The Full Monty

Dom Robinson reviews

The Full Monty
Distributed by
Encore Entertainment


    • EE 1201
    • Cert: 15
    • Running time: 88 minutes
    • Sides: 2 (CLV/CAV)
    • Year: 1997
    • Pressing: 1998
    • Chapters: 28 (18/8+2)
    • Sound: Dolby Surround
    • Widescreen: 1.85:1
    • Price: £19.99
    • Extras : Two Original Theatrical Trailers


      Peter Cattaneo


    Uberto Pasolini


    Simon Beaufoy


    Anne Dudley


    Gaz: Robert Carlyle (Carla’s Song, Face, Priest, Riff Raff, Trainspotting, TV: “Cracker: To Be A Somebody”, “Hamish MacBeth”, “Looking After JoJo”)
    Dave: Mark Addy (TV: “Sunnyside Farm”, “The Thin Blue Line”)
    Nathan: William Snape
    Lomper: Steve Huison
    Gerald: Tom Wilkinson (Priest, Rush Hour, Sense And Sensibility, TV: “Martin Chuzzlewit”, “Prime Suspect”)
    Horse: Paul Barber (TV: “Only Fools And Horses)
    Guy: Hugo Speer
    Jean: Lesley Sharp (Naked, TV: “Prime Suspect 4: The Lost Child”)
    Mandy: Emily Woof (Photographing Fairies, The Woodlanders, TV: “Killer Net”)
    Reg: Bruce Jones (Raining Stones, Twentyfourseven, TV: “Coronation Street”)

The Full Monty doesn’t really need much introduction after its staggering success, but for those who have missed out so far, it’s the tale of a group of Sheffield steelworkers who, these days, know more about the dole queue line than the production line. After seeing that half the female population of the city are cramming into the Men’s Club to see The Chippendales strip, one of the group, Gaz, makes many a discouraging remark to the queue outside. At Jobclub the next day, discussion leads him and the rest to realise that there thousands of pounds to be made just by “taking yer kit off”.

Auditions to complete the line-up begin and as time goes on, the gang prepare for the big night but there’s plenty of scope for set-backs threatening to stifle our heroes from achieving their goal.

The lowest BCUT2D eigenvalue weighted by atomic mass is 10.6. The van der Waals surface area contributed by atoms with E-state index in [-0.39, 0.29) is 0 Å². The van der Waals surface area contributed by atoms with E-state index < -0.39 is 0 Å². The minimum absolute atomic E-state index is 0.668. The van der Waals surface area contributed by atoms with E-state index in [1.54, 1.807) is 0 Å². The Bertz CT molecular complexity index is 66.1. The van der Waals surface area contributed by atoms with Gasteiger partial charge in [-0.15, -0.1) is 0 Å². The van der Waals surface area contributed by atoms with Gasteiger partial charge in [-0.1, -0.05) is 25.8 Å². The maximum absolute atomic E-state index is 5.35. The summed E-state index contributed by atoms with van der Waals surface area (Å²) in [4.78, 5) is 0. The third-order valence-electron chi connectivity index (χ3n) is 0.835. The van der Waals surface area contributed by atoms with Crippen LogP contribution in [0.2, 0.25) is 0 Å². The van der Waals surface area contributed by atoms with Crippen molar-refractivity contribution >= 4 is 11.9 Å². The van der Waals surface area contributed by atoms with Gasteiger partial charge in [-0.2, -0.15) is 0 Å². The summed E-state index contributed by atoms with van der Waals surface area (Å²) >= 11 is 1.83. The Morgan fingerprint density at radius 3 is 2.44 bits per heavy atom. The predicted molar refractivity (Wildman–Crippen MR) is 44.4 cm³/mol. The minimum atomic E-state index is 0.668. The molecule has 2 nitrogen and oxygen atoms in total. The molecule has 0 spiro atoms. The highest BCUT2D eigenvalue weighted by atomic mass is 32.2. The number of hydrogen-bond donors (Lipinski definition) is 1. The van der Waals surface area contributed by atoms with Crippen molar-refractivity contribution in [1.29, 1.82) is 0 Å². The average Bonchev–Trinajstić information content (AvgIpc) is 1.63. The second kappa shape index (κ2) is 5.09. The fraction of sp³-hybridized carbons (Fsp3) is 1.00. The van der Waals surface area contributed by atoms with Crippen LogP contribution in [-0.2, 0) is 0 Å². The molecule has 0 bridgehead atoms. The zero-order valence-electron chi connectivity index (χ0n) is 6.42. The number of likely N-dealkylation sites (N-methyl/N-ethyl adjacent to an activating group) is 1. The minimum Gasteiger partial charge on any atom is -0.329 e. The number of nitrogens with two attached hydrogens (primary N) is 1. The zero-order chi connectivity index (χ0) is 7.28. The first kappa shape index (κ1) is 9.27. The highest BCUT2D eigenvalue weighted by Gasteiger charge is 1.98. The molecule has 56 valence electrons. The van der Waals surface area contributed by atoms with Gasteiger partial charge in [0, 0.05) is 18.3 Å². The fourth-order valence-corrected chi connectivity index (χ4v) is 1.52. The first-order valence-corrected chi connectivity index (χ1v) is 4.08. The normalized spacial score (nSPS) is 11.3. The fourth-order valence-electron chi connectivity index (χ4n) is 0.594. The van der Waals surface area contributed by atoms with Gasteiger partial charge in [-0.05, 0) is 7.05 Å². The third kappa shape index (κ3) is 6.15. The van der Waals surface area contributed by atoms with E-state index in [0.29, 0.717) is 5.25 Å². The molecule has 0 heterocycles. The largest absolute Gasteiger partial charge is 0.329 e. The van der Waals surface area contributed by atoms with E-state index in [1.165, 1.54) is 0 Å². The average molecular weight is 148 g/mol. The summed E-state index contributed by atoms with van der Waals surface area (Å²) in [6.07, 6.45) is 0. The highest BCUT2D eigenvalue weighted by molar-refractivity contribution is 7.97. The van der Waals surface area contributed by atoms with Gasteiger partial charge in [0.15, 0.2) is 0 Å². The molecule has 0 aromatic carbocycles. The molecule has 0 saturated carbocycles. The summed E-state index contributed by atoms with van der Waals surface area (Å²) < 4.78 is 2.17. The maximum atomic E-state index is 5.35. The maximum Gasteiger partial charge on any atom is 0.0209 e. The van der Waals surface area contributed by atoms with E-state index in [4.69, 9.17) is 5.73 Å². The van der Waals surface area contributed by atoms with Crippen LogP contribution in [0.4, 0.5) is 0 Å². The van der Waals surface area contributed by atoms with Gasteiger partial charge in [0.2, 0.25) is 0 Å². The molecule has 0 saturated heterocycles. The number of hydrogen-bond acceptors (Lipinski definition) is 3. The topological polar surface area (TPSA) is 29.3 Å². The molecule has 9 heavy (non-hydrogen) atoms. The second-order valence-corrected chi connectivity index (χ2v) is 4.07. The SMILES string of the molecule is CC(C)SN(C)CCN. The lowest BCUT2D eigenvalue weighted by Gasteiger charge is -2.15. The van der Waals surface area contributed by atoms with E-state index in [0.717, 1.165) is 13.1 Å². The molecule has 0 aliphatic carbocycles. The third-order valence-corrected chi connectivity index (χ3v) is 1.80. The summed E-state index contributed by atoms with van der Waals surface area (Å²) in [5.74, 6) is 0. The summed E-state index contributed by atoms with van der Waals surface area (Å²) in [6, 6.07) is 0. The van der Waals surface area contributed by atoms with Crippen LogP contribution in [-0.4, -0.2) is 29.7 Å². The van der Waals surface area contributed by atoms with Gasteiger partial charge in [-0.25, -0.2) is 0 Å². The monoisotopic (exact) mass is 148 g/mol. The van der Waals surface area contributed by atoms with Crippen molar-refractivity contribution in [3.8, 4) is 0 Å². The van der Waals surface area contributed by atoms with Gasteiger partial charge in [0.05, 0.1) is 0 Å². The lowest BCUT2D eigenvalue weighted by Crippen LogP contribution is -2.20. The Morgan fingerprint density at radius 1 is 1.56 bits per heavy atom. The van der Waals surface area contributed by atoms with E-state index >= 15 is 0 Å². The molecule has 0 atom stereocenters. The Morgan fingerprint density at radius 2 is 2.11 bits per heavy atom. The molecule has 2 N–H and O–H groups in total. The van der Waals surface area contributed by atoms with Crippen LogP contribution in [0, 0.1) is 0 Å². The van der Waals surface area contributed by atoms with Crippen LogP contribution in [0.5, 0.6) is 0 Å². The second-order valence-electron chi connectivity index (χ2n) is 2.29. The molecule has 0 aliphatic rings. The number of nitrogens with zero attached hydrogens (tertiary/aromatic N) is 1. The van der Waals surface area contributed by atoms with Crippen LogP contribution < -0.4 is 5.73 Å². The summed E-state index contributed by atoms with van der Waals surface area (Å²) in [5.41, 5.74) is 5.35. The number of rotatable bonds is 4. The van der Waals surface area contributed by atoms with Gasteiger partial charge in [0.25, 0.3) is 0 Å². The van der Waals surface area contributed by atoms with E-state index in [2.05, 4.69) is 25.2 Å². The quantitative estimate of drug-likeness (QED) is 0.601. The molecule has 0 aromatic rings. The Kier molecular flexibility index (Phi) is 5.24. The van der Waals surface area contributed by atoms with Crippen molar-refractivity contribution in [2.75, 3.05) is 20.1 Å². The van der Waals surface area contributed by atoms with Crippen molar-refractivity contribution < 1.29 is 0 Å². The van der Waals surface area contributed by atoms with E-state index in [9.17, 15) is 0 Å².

On first viewing, this film was one of the funniest and most gag-packed films I’d seen in a long time with more one-liners than you can shake a stick at. On subsequent viewings it still ranks as one of the best as you’ll pick up on other jokes that you missed first time round and those that caught you by surprise first time are just as hilarious, especially chapter 15: “Hot Stuff at the D.S.S.”. There’s also room for dramatic and emotional moments which also work well between the comedy.

Talking of surprises, this one did that for everyone when it became the biggest British film to date and from it’s release in August 1997 it never left my local cinema for over six months, still taking money after the video had gone on sale, eclipsing the record set by Four Weddings And A Funeral by a mile by raking in more than £50 million at the British box office, coming second-only to 1997’s Men In Black and taking more than the sci-fi smash hit Independence Day.

The film not only won the BAFTA Awards for Best Film and Best Actor (Robert Carlyle) but was nominated for four Oscars and won one: Anne Dudley, formerly with The Art Of Noise in the 1980’s, for Best Original Musical/Comedy Score.